It is moderately interesting that columnist Michael Barone thinks that “nimble” companies like Wal-Mart can replace their more “static” counterparts like General Motors as pillars of American prosperity (“The Wal-Mart model,” Commentary, Wednesday).

But surely it is far more interesting and actually important that Wal-Mart itself completely disagrees. As Chief Executive Officer Lee Scott told a New York Times reporter last May, “Some well-meaning critics believe that Wal-Mart, because of our size, should play the role that General Motors played after World War II, and that is to establish the post-world war middle-class that the country is so proud of. The facts are that retailing doesn’t perform that role in the economy as GM does or did. Retailing doesn’t perform that role in any country in the world.”

Unless Mr. Barone thinks that our nation can be prosperous without a big middle class? I’ll be anxiously awaiting his attempt to make that argument.


Research fellow

U.S. Business and Industry Council

Educational Foundation


In his Wednesday Commentary, “The Wal-Mart model,” Michael Barone wrote, “General Motors’ business model was designed for a static economy; Wal-Mart’s is for a dynamic economy.”

What is so bad about a static economy? During the 1950s and ‘60s, hard work and loyalty to an employer were rewarded with lifetime employment, a decent income, health coverage and a good pension. Now, anyone can be fired at any time for any reason, or for no reason at all, other than the further enrichment of business executives and stock owners.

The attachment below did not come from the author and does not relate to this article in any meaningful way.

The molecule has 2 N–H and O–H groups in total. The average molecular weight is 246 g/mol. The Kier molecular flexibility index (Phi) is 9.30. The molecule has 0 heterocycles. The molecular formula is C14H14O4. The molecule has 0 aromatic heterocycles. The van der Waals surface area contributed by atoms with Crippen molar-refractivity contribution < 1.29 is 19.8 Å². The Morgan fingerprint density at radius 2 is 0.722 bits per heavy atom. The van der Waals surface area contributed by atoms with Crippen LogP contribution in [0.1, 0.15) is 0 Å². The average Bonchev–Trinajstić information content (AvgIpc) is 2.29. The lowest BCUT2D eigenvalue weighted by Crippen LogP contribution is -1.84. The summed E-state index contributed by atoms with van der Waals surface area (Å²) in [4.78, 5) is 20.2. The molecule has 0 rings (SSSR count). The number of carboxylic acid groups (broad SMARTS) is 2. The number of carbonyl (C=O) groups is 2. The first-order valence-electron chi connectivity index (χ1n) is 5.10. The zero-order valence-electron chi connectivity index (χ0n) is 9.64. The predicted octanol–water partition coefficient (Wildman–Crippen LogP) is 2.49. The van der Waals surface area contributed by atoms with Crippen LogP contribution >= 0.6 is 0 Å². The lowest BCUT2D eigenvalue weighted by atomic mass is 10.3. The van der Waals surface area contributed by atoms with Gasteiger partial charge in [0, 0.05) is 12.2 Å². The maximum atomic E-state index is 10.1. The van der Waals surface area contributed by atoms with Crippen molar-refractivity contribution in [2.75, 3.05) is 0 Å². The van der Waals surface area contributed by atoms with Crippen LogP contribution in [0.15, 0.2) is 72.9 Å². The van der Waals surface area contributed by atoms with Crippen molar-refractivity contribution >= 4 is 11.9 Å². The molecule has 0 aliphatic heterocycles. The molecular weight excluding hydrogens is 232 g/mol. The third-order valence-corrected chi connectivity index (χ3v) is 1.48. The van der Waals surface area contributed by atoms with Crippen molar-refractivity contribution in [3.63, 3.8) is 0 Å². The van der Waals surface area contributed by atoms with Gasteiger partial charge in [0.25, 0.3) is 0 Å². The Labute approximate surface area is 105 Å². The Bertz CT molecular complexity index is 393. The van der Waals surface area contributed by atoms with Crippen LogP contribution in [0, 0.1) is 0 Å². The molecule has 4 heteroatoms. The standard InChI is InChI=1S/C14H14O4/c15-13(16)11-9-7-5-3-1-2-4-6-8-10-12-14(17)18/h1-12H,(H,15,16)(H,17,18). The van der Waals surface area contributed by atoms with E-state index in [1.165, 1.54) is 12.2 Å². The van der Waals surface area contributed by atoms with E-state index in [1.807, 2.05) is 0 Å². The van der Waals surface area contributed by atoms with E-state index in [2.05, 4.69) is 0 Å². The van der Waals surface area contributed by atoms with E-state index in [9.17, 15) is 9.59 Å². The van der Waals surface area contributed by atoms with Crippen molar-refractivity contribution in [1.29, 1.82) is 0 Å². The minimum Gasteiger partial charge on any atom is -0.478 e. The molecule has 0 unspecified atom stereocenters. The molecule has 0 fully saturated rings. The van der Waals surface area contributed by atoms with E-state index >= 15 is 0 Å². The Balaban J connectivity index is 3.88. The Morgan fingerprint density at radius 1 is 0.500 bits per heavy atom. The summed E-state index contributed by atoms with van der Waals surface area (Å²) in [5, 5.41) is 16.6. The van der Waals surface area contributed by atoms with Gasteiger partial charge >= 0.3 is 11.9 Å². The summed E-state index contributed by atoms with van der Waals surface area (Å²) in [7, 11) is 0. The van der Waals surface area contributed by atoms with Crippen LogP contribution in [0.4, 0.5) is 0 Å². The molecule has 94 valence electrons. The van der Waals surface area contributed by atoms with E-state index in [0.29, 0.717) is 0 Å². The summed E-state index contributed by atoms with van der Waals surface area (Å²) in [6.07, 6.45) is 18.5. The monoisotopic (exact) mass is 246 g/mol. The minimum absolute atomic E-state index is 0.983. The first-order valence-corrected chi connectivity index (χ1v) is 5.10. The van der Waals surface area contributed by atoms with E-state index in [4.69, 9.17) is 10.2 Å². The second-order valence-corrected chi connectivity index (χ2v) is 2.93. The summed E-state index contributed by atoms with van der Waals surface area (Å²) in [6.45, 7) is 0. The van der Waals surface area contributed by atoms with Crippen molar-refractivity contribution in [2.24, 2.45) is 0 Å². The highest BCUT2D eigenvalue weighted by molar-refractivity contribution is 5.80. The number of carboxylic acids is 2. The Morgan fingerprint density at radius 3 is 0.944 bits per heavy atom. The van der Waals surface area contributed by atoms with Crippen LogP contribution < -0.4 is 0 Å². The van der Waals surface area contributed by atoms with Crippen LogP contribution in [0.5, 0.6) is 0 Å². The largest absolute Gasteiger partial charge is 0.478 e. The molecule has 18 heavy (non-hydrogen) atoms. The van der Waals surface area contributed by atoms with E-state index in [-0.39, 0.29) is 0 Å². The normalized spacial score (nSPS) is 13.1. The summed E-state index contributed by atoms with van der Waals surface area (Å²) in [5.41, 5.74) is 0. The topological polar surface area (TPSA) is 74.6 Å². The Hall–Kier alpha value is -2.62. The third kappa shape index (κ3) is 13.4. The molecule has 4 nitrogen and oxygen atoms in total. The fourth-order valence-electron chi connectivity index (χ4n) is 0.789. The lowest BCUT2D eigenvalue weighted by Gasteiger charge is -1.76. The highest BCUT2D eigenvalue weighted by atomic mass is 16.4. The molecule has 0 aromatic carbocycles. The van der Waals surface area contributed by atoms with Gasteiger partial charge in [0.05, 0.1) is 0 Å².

Most of those who lose their jobs, as I have, are forced to take jobs paying quite a bit less than they were used to earning. A better term for a dynamic economy is “casino capitalism.” As in a casino, this model’s odds are against most of the participants.


Wilmington, Del.

Necessary wiretapping

Nat Hentoff (“Expanding presidential powers,” Op-Ed, yesterday) and virtually everyone else writing about this issue of National Security Agency wiretapping is missing the key reason why President Bush has to go this route.

The NSA is “mining” for information and when its computers find relevant words or phrases, that data is pulled for further review. It would be impossible to get court authorization through the Foreign Intelligence Surveillance Act, whether ahead of time or 72 hours later. The FISA was not set up to oversee this type of function. There is no probable cause, no specific person or entity to get authorization to wiretap; they are mining for information. The solution to this is to enact legislation to oversee this vital function so our country can remain safe.

The question is: Do we want to have our president ignore this service function available to the NSA (mining of trillions of pieces of electronic communications data) and risk having a highly altered American lifestyle when terrorism strikes every few weeks, months or years on U.S. soil, or address the issue of using every available tool?

My guess is that everyone who has a problem with this would change their attitude 180 degrees the day that a member of their family was hit by a terrorist bomb while walking on a downtown street.

This is serious. Our entire lifestyle and economy were altered dramatically by September 11. Our stock market, our travel and vacation industries, the health of hundreds of businesses and industries were affected for months and years by one attack. If we get attacked randomly in the future, every few months, the United States will not stay a superpower, and none of us will recognize the country we will become. Our freedoms will be restricted, our economy will become less dynamic, waiting for the next attack. The president is doing the right thing given the laws as they stand. Let’s change the laws.


Cornelius, N.C.